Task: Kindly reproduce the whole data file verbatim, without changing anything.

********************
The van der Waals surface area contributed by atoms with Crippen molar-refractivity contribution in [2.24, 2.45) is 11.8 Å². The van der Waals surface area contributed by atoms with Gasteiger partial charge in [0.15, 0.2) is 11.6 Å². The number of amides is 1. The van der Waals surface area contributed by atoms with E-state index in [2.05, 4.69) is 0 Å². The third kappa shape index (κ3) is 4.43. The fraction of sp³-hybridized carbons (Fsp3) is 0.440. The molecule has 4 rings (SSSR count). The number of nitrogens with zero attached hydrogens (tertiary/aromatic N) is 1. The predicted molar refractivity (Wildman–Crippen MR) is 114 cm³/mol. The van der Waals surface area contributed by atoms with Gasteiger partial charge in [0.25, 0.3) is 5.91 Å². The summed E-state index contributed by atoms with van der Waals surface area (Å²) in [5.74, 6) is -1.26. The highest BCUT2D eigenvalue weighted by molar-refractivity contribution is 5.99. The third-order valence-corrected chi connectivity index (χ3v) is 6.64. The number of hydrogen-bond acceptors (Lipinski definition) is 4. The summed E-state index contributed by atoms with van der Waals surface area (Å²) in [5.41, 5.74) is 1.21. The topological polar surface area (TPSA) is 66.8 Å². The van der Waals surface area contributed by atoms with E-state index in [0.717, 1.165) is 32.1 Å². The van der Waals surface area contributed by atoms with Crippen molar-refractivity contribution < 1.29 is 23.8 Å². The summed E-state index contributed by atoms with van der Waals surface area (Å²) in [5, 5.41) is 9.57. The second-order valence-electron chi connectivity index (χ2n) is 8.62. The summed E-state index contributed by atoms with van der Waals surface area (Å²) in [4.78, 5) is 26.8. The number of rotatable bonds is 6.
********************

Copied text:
The van der Waals surface area contributed by atoms with Crippen molar-refractivity contribution in [2.24, 2.45) is 11.8 Å². The van der Waals surface area contributed by atoms with Gasteiger partial charge in [0.15, 0.2) is 11.6 Å². The number of amides is 1. The van der Waals surface area contributed by atoms with E-state index in [2.05, 4.69) is 0 Å². The third kappa shape index (κ3) is 4.43. The fraction of sp³-hybridized carbons (Fsp3) is 0.440. The molecule has 4 rings (SSSR count). The number of nitrogens with zero attached hydrogens (tertiary/aromatic N) is 1. The predicted molar refractivity (Wildman–Crippen MR) is 114 cm³/mol. The van der Waals surface area contributed by atoms with Gasteiger partial charge in [0.25, 0.3) is 5.91 Å². The summed E-state index contributed by atoms with van der Waals surface area (Å²) in [5.74, 6) is -1.26. The highest BCUT2D eigenvalue weighted by molar-refractivity contribution is 5.99. The third-order valence-corrected chi connectivity index (χ3v) is 6.64. The number of hydrogen-bond acceptors (Lipinski definition) is 4. The summed E-state index contributed by atoms with van der Waals surface area (Å²) in [5.41, 5.74) is 1.21. The topological polar surface area (TPSA) is 66.8 Å². The van der Waals surface area contributed by atoms with E-state index in [0.717, 1.165) is 32.1 Å². The van der Waals surface area contributed by atoms with Crippen molar-refractivity contribution < 1.29 is 23.8 Å². The summed E-state index contributed by atoms with van der Waals surface area (Å²) in [5, 5.41) is 9.57. The second-order valence-electron chi connectivity index (χ2n) is 8.62. The summed E-state index contributed by atoms with van der Waals surface area (Å²) in [4.78, 5) is 26.8. The number of rotatable bonds is 6.